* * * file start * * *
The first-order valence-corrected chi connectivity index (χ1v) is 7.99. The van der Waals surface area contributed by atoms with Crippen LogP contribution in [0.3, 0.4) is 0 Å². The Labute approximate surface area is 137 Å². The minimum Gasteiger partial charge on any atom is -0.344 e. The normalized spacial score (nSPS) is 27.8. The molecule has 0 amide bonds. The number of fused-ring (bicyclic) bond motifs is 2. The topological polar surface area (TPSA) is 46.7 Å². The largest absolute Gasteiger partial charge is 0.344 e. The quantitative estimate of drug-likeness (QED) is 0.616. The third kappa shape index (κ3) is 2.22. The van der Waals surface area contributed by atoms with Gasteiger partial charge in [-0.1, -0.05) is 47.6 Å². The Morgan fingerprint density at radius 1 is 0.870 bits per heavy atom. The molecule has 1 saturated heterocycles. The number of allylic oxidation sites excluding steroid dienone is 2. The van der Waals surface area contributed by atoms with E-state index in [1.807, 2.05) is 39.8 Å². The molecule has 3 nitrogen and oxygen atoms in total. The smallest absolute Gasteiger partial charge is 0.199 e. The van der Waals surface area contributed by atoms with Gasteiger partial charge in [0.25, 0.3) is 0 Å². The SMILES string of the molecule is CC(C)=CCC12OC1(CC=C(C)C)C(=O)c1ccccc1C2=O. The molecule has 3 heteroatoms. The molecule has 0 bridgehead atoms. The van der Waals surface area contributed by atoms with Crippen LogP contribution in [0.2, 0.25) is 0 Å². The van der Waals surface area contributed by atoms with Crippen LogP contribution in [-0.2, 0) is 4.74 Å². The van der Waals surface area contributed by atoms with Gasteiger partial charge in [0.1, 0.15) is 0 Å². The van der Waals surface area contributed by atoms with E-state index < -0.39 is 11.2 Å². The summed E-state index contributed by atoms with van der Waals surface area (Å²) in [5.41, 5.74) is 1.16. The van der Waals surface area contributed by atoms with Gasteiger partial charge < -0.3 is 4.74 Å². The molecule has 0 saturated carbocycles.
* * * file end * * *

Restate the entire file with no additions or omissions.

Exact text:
The first-order valence-corrected chi connectivity index (χ1v) is 7.99. The van der Waals surface area contributed by atoms with Crippen LogP contribution in [0.3, 0.4) is 0 Å². The Labute approximate surface area is 137 Å². The minimum Gasteiger partial charge on any atom is -0.344 e. The normalized spacial score (nSPS) is 27.8. The molecule has 0 amide bonds. The number of fused-ring (bicyclic) bond motifs is 2. The topological polar surface area (TPSA) is 46.7 Å². The largest absolute Gasteiger partial charge is 0.344 e. The quantitative estimate of drug-likeness (QED) is 0.616. The third kappa shape index (κ3) is 2.22. The van der Waals surface area contributed by atoms with Gasteiger partial charge in [-0.1, -0.05) is 47.6 Å². The Morgan fingerprint density at radius 1 is 0.870 bits per heavy atom. The molecule has 1 saturated heterocycles. The number of allylic oxidation sites excluding steroid dienone is 2. The van der Waals surface area contributed by atoms with E-state index in [1.807, 2.05) is 39.8 Å². The molecule has 3 nitrogen and oxygen atoms in total. The smallest absolute Gasteiger partial charge is 0.199 e. The van der Waals surface area contributed by atoms with Gasteiger partial charge in [0.25, 0.3) is 0 Å². The SMILES string of the molecule is CC(C)=CCC12OC1(CC=C(C)C)C(=O)c1ccccc1C2=O. The molecule has 3 heteroatoms. The molecule has 0 bridgehead atoms. The van der Waals surface area contributed by atoms with Crippen LogP contribution in [0.2, 0.25) is 0 Å². The van der Waals surface area contributed by atoms with Crippen LogP contribution in [-0.2, 0) is 4.74 Å². The van der Waals surface area contributed by atoms with Gasteiger partial charge in [0.1, 0.15) is 0 Å². The van der Waals surface area contributed by atoms with E-state index < -0.39 is 11.2 Å². The summed E-state index contributed by atoms with van der Waals surface area (Å²) in [5.41, 5.74) is 1.16. The van der Waals surface area contributed by atoms with Gasteiger partial charge < -0.3 is 4.74 Å². The molecule has 0 saturated carbocycles.